As the Russia-Ukraine war enters its 186th day, we take a look at the main developments.
Here are the key events from Saturday, August 27.
- Ukraine’s state nuclear company Energoatom said Russian troops shelled the grounds of the Zaporizhzhia plant again in the last 24 hours and damage was being assessed.
- Russia’s defence ministry accused Ukrainian forces of shelling the complex three times in 24 hours. It said four shells hit the roof of a building storing “168 assemblies of US Westinghouse nuclear fuel”.
- Russia’s defence ministry said it destroyed a large ammunition depot in Ukraine’s Dnipropetrovsk region that had contained US-made HIMARS rocket systems and shells for M777 Howitzers.
- The Russian Air Force shot down a MiG-29 aircraft in the eastern Donetsk region, the ministry said, and destroyed six missile and artillery weapons depots in the Donetsk, Mykolaiv and Kherson regions.
- Reuters could not verify the battlefield reports.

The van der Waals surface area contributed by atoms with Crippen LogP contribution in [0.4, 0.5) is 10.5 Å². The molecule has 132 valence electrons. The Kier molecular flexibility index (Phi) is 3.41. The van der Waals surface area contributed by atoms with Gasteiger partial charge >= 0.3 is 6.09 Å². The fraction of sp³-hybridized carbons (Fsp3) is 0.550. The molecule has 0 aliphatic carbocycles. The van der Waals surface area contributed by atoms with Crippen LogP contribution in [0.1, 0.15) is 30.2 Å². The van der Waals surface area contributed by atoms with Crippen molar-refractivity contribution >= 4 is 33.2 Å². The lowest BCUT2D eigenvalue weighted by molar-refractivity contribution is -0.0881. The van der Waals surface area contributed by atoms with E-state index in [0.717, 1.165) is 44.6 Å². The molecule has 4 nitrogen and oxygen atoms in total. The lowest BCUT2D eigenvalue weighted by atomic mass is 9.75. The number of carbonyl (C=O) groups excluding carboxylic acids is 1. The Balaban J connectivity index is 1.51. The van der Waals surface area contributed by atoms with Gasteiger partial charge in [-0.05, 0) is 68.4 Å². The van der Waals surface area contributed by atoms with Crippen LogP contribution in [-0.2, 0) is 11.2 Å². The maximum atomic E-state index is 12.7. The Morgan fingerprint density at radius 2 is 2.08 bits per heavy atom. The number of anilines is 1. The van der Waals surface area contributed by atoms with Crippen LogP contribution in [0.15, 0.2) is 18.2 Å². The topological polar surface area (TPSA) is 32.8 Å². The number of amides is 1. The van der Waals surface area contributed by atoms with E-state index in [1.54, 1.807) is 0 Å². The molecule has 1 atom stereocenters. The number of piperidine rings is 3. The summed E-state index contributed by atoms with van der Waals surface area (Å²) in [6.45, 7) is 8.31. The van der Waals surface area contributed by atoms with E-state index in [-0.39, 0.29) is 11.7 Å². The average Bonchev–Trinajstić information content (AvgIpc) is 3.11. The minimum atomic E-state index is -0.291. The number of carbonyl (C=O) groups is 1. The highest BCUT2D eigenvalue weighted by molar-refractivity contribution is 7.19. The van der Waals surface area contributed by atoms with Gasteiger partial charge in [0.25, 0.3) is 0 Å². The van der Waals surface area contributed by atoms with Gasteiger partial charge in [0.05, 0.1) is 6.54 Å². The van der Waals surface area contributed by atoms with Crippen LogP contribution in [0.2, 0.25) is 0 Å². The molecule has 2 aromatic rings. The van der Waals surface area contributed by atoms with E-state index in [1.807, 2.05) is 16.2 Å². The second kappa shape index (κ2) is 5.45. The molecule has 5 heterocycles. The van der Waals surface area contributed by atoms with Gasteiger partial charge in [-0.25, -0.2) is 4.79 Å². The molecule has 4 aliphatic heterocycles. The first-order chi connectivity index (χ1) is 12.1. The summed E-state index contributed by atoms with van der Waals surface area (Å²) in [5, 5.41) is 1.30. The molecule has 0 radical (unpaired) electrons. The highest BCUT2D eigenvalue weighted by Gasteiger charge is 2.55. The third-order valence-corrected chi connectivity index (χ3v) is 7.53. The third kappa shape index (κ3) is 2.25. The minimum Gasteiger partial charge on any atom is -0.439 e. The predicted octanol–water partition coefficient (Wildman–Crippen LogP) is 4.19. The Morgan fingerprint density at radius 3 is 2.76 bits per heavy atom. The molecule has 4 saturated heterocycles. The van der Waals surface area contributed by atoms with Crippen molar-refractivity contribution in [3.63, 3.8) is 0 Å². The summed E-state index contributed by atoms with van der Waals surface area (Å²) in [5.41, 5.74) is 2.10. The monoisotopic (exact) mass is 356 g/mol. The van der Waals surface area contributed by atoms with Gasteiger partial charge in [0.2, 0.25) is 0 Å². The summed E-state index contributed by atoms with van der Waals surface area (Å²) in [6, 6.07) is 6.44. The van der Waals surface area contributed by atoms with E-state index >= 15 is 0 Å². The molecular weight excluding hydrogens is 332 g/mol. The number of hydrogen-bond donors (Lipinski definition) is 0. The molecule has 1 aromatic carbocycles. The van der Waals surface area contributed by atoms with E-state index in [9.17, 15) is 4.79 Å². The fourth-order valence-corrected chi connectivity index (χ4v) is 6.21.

- Millions of tonnes of food from previous harvests in Ukraine still have to be cleared to make room in silos for the next one, said Amir Abdulla, the UN coordinator for a UN-backed grains deal.
- On Satruday, Ukrainian President Volodymyr Zelenskyy said the country had exported 1 million tonnes of agricultural products under the deal brokered by Turkey and the UN.
- Merchant sailors will be allowed to leave Ukraine if they receive approval from their local military administrative body, the Ukrainian prime minister said, a move that could ease the process of shipping grain from the country’s ports.
- Germany may nationalise the energy business abandoned by Russia’s Gazprom in April. The government has set up a holding company to carry out a possible nationalisation of Gazprom Germania, Welt am Sonntag reported on Sunday.
- Dell Technologies, a vital supplier of servers in Russia, said it had ceased all Russian operations after closing its offices in mid-August, the latest Western firm to exit.
- Britain’s defence ministry said it was giving six underwater drones to Ukraine to help clear its coastline of mines and make grain shipments safer.